Displays Students Work

Displays Students Work
1. What are the benefits of a display?
• Making classes more interesting • Children easily get the idea of ​​what is displayed • The displayed at times been a good example to be followed or imitated by other children. • Displays motivate children whose work is displayed and also motivate other kids to do the same.
2. What should be displayed?
• The work of children is what will be displayed? • Writing children like stories, essays, poems, reports, books made by children, models, graphs, pictures, or arts and crafts. • The work of children who showed no element of creativity and interesting to see and read should be displayed. • Examples of good kids work for display • Often children work slow (slow learners) need to be displayed to motivate them • In addition, anything that can be displayed? • Pictures, charts, diagrams, and objects that are relevant to the activities being discussed in class. • Books for kids to read and see • materials, learning resources, and tools that are being used for learning activities.
3. What should not be displayed?
• Exercise Routine • The work that is less true or not good for example, such as sloppy, too many errors and / or not done carefully.
4. How to display the children's work?
• Easy to read by children (not too high) • Work individually to children should be displayed as such can be read easily. Displays should not be mixed with others or not in bundles. • What should be displayed in a clean, neat, and attractive. • Objects that are displayed can be attached to the wall, hung from the ceiling, or set on the table to show off.
5. What criteria are used to display the children's work.
• Is it interesting for others to read? • Do encourage other students to learn from good examples? • Do encourage people to pay attention?
6. How long / time display to be replaced?
• When it is no longer attractive
• Has become soiled or no longer functions as a source of learning
Note: The display does not need to be specified (labeled) for a particular subject. LIMIT IS NOT NECESSARY FOR TEACHERS

The values ​​in the Nation Character Education and Culture

TThe values ​​in the Nation Character Education and Culture
The values ​​developed in the nation's culture and character education were identified from the following sources.
1. Religion: Indonesian people are religious people. Therefore, the lives of individuals, communities, and nations are always based on religious teachings and beliefs. Politically, any state of life based on values ​​derived from religion. On the basis of these considerations, the values ​​of the culture and character of the nation's education should be based on values ​​and principles derived from religion.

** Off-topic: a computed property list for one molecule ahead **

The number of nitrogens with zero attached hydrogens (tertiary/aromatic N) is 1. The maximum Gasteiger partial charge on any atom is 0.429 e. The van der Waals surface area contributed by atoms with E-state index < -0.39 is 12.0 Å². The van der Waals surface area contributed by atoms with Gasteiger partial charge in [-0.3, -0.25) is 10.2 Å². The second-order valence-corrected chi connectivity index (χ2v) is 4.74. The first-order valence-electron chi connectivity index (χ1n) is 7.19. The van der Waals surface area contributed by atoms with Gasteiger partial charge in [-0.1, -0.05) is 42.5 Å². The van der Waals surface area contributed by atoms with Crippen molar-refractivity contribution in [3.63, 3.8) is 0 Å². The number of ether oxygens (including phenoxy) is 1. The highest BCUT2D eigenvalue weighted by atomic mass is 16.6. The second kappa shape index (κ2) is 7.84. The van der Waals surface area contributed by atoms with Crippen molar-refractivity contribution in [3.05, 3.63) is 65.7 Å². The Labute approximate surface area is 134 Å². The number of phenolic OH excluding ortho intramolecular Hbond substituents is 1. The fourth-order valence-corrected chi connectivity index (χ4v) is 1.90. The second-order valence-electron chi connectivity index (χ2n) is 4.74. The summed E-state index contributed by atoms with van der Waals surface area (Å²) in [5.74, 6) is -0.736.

2. Pancasila: the Indonesian unitary state founded on the principles of nationhood and statehood called Pancasila. Pancasila contained in the Preamble of the 1945 Constitution and further elaborated in the articles contained in the 1945 Constitution. That is, the values ​​contained in Pancasila became the values ​​that govern political life, law, economics, society, culture, and art. Culture and national character education aimed at preparing students to be better citizens, ie citizens have the ability, willingness, and implement Pancasila values ​​in his life as a citizen.
3. Culture: as a truth that no human being living in a society that is not based on cultural values ​​recognized that society. Cultural values ​​were used as the basis for giving meaning to the concept and meaning of the communication between the communities. Cultural position of such importance in public life requires a source of cultural values ​​in the nation's culture and character education.
4. National Educational Objectives: the formulation of quality that should be owned by every citizen of Indonesia, developed by various educational units at various levels and pathways. National education goals includes a variety of human values ​​that must be owned by Indonesian citizens. Therefore, the national education goals are the most operational and cultural education in the development of the nation's character

Nation Character Education and Culture

Understanding Nation Character Education and Culture